I hope with the last article the connection was made between weak gluteal muscles and common injuries of the hip, knee, and foot. Do have a read of that article if you have not already as this one continues on the same theme.
So let’s move to the upper body in particular the shoulder. Yes, shoulder function is very much connected to that of the hip. Throwing athletes are great examples of this connection. This would include overhead athletes like badminton, tennis and squash players.
Let’s use the example of a baseball pitcher who has developed shoulder pain in their throwing arm. In taking the history it is likely to hear that the shoulder pain and it’s corresponding dysfunction was of a gradual onset with no obvious trauma. Usually the injured throwing athlete will also say that they first noticed that they had lost a few miles per hour off their fast pitch with the shoulder feeling a bit tight and needing more time to warm up. Then one day with a regular throw they felt a sharp abrupt pain in the shoulder and immediately had to stop throwing.
The diagnosis at minimum is usually a partial tear in one or more of the rotator cuff tendons.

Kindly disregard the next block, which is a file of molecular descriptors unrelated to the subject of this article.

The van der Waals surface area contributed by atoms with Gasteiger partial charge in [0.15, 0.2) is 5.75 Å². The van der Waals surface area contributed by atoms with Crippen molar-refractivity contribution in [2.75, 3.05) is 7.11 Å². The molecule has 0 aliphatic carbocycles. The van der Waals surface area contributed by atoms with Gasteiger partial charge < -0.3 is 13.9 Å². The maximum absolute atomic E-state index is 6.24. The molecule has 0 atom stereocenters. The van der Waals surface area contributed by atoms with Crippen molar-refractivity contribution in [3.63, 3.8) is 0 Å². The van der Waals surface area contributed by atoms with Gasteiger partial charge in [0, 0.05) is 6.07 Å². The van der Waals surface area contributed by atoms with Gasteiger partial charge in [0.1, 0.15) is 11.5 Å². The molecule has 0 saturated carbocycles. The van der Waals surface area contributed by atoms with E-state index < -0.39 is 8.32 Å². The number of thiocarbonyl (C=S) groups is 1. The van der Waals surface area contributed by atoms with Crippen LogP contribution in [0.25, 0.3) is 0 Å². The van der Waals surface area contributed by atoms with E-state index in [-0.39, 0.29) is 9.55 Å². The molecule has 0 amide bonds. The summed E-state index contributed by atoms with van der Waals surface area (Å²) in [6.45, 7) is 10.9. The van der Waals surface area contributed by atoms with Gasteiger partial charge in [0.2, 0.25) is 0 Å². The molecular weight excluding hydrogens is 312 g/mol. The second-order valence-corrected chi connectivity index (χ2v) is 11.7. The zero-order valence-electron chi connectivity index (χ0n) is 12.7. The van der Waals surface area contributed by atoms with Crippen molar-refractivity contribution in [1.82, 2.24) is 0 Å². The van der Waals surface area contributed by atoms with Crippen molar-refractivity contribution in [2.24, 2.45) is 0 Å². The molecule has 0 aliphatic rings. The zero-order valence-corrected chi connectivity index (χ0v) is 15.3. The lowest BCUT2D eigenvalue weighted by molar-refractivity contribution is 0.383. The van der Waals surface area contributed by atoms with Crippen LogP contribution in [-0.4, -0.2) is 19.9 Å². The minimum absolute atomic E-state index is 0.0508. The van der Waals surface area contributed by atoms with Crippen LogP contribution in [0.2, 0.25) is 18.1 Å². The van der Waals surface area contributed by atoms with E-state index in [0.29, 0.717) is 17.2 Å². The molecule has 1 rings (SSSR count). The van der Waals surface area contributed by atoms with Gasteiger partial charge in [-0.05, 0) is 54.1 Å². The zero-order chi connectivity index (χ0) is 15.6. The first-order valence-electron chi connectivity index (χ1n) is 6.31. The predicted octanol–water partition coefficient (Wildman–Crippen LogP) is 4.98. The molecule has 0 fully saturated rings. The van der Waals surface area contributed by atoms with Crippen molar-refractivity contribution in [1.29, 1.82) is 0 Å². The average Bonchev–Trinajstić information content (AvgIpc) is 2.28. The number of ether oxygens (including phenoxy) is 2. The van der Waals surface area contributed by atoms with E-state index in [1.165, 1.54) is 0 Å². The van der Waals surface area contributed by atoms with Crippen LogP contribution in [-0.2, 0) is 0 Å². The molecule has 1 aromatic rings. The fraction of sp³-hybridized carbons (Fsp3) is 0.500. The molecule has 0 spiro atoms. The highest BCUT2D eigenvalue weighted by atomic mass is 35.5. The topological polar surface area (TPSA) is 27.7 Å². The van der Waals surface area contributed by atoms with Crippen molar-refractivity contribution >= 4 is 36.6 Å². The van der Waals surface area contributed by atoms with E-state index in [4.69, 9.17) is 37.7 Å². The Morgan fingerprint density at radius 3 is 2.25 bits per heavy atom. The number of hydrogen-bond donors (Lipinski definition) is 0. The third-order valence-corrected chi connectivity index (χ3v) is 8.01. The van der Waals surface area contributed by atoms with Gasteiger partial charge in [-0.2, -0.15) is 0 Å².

In the physical examination this is where the opposite hip’s range of motion is noted as being reduced. Usually this is in internal rotation. In the throwing motion the brain says throw the ball and the body obeys by doing just that. In a perfect world every body part is doing it’s job. That is, numerous body parts are contributing to the global movement pattern. In this case it is the throwing motion. If the range of motion in the opposite hip is restricted as is common then the shoulder by default will try to move excessively to to account for this. In time with continued throwing under this biomechanical strain a shoulder problem is likely to ensue.
Hip joint problems and the corresponding weak gluteal muscles are a good example of how our bodies work globally as a team.
Sitting is an all too common silent strain on the hip joint. We should take head from countries where squatting is still a daily practice. Less sitting and more activity that helps maintain a functionally strong hip is the message here. The positive physical impact from this is widespread from foot to shoulder.
Less injuries and improved court play not a bad outcome from building that buttock!